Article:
As Canada’s record delegation of more than 500 people counts down to the start of the Maccabiah Games 18th, “chai” edition in Israel on July 12, Montreal’s own contingent of 135 is expecting some very strong performances.
Although only 17, Montreal golfer Daniel Knight will tee off with the older guys.
“It’s really exciting. The excitement is really building,” said Leon Elfassy, head of Maccabi Canada’s National Athletic Committee.
Elfassy, who was taking calls on his BlackBerry at a record clip during an interview with The CJN, said that three Montreal athletes, while technically juniors – below age 18 – would be competing in an older age bracket because of their precocious levels of talent.
They include Dollard des Ormeaux swimmer Jason Galet, a member of Canada’s junior national swim team; Elm Ridge golfer Daniel Knight of Westmount, a Selwyn House student, and triathlete Greg Amiel.
All are 17, but were deemed good enough for seniors level competition because of their prodigious potential, Elfassy said, adding that they are medal contenders.
Also in the running for medals at the “Jewish Olympics,” Elfassy said, is freelance senior wrestler David Zilberman, who competed at the Beijing Olympic Games last summer and will be under the always-watchful eye of his dad, Victor, who is leading the entire wrestling team to Israel.
Other local standouts include father-and-son bowlers Ronnie and Josh Pottel, who will compete in the men’s masters and open competition respectively.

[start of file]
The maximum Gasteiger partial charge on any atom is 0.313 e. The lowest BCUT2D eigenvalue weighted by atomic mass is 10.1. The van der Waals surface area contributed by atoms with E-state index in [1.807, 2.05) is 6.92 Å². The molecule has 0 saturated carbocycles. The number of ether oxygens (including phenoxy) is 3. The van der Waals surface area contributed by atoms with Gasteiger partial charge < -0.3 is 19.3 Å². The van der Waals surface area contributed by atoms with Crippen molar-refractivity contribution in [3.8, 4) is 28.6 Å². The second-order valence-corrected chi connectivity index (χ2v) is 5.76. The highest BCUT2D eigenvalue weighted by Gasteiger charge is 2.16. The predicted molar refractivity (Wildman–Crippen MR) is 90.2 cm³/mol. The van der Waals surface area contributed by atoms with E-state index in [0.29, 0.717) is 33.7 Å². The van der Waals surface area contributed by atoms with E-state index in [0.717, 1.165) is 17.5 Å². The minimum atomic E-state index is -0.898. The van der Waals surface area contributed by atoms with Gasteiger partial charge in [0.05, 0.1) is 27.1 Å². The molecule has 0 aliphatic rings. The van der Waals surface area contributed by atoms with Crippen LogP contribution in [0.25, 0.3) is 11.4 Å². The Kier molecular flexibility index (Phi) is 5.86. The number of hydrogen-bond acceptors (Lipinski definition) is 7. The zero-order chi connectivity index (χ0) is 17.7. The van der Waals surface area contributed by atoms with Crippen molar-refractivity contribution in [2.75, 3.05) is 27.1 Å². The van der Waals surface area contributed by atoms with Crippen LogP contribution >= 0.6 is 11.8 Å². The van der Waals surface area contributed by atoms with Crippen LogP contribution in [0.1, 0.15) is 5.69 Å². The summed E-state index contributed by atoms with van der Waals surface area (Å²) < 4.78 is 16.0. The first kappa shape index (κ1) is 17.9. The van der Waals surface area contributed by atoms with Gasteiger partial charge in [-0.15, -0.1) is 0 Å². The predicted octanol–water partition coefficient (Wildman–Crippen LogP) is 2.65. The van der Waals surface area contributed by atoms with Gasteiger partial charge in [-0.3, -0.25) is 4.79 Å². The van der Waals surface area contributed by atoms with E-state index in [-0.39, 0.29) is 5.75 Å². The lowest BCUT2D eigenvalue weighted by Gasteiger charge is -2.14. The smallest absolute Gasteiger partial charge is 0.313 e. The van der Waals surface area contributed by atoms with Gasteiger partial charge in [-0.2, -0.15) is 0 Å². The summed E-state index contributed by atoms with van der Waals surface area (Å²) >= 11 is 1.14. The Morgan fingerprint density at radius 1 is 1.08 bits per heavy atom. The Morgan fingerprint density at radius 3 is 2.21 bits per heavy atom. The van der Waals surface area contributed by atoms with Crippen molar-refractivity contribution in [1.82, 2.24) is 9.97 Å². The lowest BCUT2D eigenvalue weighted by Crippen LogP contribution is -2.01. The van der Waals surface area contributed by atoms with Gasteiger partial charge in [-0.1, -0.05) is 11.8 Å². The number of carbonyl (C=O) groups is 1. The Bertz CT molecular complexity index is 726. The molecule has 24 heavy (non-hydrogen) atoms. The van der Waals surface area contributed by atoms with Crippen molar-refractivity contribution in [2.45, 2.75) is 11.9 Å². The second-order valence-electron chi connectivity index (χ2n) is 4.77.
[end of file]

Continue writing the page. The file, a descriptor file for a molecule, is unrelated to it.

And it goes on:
Ronnie is 55 and Josh is 20, and Josh, on his 19th birthday, set a national three-game record in his age group by scoring 836. He has also bowled a perfect game that was part of a string of 19 strikes in a row.
Prominent local competitors also include 41-year-old Sylvan Adams, one of Canada’s top cyclists in his age group; masters tennis player Monica Yuval, and Jonathan Krausz, a member of the junior men’s basketball team, Elfassy said.
He said Montrealers would comprise most of the water polo team that’s headed to Israel, one of many team sports Canada will compete in.
“We’re sending six basketball teams, six soccer teams, three softball teams, two volleyball teams. It’s amazing. We’re the second-largest delegation after the U.S.”
Montrealer Gary Ulrich, head of Maccabi Canada’s national fundraising efforts, is grateful to all Canadians, including the many Quebecers, who gave financial support to the athletes despite the troubled economic times.
The cost of sending individual athletes is $7,500.
“I think I made 1,800 phone calls, and in the end, 99 per cent said yes,” Ulrich said.
Ulrich attended his first Maccabiah Games in 1961 as a basketball player and has been to every other one ever since.
In 1985, the year hockey legend Jean Béliveau – at Ulrich’s suggestion – agreed to head Canada’s mission, Ulrich, who was then president of Maccabi Canada, was at the Games with his three-year-old daughter.
Over subsequent years, he said, she went to other games, not as an athlete but as a Jew, and subsequently went on aliyah.
“That’s what the Maccabiah is really about,” Ulrich said. “It’s about Jewish identity and building a future generation of Jewish leaders.”
Along with Elfassy and Ulrich, local Maccabi leaders who will be in Israel for the Games include former Maccabi Canada president Roy Salomon; national athletic committee member Teddy Miller, and Ruth Kovac, a Maccabiah Games national vice-president.
Elfassy said others expected to attend include Alan Azuelos, a Jewish General Hospital physician who has been to many Maccabiahs, and physiotherapists David Whiteman and Ira Snyte.
“We take special pride in everyone involved, from the fundraisers to the coaches,” Elfassy said.